Third, a good sermon should be spiritually nourishing, inspiring, motivating so that I can become a better person, and want to make my relationships more righteous and satisfying, and I am encouraged to make the world a better place. We have learned in psychology that intellecutal insight itself doesn't lead to change. Intellectual insight can be satisfying to a certain extent, but it can also be dry and lack any heart. A good sermon is full of heart and love. If there is no heart and no love it is, as St. Paul said in Corinthians 13: "...just a resounding gong, or a clanging cymbal." People go to church to be spiritually fed, to have their spirit and their souls nourished. As Emerson said in his Divinity School Address, if the preaching is dry, is dead, there is no life and without life, things die. If at the end of the sermon, 75% of the congregation does not have an increase in energy rather than a decrease, or the same that existed at the start of the service, the sermon has failed.

Fourth, a good sermon is not safe but challenging. It pushes the congregants a bit out of their comfort zone. People should come away from a good sermon reved up, with their energy boosted, with a new determination to become a better person, to live a better life, to love others and the world with a renewed determination and increased effort. A good sermon is not satisfied with the status quo, is not afraid to go against the grain a bit, to enlarge the congregations view and comfort with the existing world as they know it. Growth requires challenge, it requires that a person and/or a group desire to be and become a little more than they are now. To play it safe, to protect the status quo, to validate existing norms which are unjust, dysfunctional, ineffective, discriminatory, or allows people to simply tolerate injustice, ugliness, oppression, and inequality does a disservice to the congregation even if it does promote job security for the preacher and a certain comfort level for the congregation that employs the preacher. If at the end of the sermon, 75% of the congregation don't feel challenged to change their lives and their world in some positive way, the sermon has failed.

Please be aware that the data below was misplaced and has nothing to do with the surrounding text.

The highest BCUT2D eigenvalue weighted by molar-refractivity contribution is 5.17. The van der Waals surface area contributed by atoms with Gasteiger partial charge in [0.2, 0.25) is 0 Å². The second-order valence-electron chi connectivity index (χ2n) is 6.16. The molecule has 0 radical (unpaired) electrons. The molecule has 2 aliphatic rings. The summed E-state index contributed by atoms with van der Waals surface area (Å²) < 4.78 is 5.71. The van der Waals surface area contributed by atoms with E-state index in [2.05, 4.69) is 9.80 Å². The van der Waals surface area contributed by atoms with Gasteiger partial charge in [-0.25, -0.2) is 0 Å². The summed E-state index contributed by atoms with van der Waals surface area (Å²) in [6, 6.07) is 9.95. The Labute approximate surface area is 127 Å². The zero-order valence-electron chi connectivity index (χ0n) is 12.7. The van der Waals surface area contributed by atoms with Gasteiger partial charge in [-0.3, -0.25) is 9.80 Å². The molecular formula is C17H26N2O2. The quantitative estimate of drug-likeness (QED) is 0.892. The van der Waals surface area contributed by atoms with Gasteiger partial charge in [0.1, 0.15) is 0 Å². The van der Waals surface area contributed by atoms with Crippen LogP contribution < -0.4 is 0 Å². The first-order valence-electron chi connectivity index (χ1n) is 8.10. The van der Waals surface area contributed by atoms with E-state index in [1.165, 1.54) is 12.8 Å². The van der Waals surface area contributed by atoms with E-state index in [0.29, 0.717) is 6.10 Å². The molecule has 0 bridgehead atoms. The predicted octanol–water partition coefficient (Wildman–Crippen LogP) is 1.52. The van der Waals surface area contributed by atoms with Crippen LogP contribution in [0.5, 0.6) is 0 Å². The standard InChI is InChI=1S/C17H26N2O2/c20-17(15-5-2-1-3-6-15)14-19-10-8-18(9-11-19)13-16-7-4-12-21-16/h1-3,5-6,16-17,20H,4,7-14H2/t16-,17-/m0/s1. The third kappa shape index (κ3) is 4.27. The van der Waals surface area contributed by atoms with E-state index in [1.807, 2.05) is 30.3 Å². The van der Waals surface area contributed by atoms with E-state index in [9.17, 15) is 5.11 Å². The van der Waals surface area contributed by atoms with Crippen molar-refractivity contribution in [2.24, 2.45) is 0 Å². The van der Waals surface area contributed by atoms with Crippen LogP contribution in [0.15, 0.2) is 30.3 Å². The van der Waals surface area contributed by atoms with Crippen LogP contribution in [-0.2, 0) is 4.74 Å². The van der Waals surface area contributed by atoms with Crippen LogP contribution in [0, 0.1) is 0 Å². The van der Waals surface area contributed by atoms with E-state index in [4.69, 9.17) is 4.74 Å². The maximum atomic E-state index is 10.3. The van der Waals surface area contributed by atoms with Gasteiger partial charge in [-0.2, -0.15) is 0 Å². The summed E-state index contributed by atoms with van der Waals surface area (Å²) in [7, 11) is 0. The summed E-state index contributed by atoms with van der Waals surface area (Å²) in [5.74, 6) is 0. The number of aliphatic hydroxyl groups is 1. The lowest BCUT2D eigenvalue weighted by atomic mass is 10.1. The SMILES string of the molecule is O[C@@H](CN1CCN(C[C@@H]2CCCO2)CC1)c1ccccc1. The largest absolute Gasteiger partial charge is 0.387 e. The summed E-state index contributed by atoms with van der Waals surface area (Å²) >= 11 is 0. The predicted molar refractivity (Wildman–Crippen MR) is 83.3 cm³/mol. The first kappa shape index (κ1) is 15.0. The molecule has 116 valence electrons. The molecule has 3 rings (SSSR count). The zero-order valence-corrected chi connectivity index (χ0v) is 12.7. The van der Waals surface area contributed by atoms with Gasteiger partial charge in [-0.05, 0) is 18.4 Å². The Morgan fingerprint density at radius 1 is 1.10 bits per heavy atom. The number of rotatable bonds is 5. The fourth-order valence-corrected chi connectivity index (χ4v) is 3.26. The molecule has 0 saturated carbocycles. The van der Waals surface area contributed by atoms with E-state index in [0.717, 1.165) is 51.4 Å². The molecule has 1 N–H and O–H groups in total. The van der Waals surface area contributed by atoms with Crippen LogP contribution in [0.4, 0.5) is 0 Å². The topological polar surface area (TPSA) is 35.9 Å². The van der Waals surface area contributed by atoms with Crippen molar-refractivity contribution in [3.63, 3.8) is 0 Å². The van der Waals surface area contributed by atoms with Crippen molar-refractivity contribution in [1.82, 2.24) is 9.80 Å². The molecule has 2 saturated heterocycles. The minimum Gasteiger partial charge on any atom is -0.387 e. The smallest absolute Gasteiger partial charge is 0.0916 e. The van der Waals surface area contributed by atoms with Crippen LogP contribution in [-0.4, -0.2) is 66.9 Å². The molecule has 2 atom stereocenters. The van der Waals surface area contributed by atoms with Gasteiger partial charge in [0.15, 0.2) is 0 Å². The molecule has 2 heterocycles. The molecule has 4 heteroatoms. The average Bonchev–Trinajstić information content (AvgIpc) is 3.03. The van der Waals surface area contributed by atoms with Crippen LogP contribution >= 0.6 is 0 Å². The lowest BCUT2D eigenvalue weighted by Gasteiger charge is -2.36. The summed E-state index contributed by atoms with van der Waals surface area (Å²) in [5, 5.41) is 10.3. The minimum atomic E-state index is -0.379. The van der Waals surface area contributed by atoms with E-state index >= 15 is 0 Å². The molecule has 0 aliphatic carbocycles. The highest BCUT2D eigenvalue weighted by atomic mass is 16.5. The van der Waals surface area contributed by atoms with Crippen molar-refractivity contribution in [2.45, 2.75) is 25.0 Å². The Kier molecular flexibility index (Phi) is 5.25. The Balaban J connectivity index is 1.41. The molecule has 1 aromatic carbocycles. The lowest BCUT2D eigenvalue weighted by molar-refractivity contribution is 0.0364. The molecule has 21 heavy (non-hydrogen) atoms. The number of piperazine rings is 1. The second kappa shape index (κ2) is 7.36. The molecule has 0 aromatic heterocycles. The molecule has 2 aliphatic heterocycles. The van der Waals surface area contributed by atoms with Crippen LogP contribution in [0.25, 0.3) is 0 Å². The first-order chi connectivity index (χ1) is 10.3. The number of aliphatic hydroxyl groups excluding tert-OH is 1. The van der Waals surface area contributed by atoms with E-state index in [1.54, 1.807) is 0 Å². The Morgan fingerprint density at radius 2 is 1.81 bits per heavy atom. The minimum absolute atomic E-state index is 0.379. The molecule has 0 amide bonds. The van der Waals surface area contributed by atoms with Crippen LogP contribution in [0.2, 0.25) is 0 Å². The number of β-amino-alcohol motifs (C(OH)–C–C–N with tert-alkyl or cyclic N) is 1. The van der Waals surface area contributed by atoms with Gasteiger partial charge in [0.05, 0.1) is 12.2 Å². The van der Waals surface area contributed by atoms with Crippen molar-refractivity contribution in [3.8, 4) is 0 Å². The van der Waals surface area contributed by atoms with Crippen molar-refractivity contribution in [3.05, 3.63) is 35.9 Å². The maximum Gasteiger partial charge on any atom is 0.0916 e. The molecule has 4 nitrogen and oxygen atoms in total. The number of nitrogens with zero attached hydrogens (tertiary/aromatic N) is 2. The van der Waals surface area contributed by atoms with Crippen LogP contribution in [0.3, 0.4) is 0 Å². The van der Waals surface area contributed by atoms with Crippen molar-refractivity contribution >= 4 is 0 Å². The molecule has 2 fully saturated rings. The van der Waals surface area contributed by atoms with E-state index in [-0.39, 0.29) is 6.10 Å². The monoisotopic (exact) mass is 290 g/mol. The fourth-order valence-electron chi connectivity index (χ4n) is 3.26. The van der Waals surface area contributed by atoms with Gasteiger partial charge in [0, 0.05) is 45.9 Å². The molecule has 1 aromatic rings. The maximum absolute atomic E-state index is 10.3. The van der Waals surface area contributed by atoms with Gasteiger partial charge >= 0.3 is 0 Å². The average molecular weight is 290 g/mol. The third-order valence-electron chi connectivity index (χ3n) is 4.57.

Sitting through church services where sermons are incoherent, irrelevant, dry and boring, and unchallenging is not only a waste of time and effort, but damaging to the soul of the church for without vision and leadership the people will fail, the church will die. For churches without liturgy, without a sacred book, the cornerstone is good preaching. Without good preaching the church is in peril of survival. What are the criteria you use to determine whether a sermon is good or not? Leave us comments, please.

For a video with comments click here.

1 comment:

  1. These four components are qualities to be aimed for by any preacher. Success or failure is in the hands of the audience. I enjoyed writing this article and learned a lot in articulating them. Anything any one would add?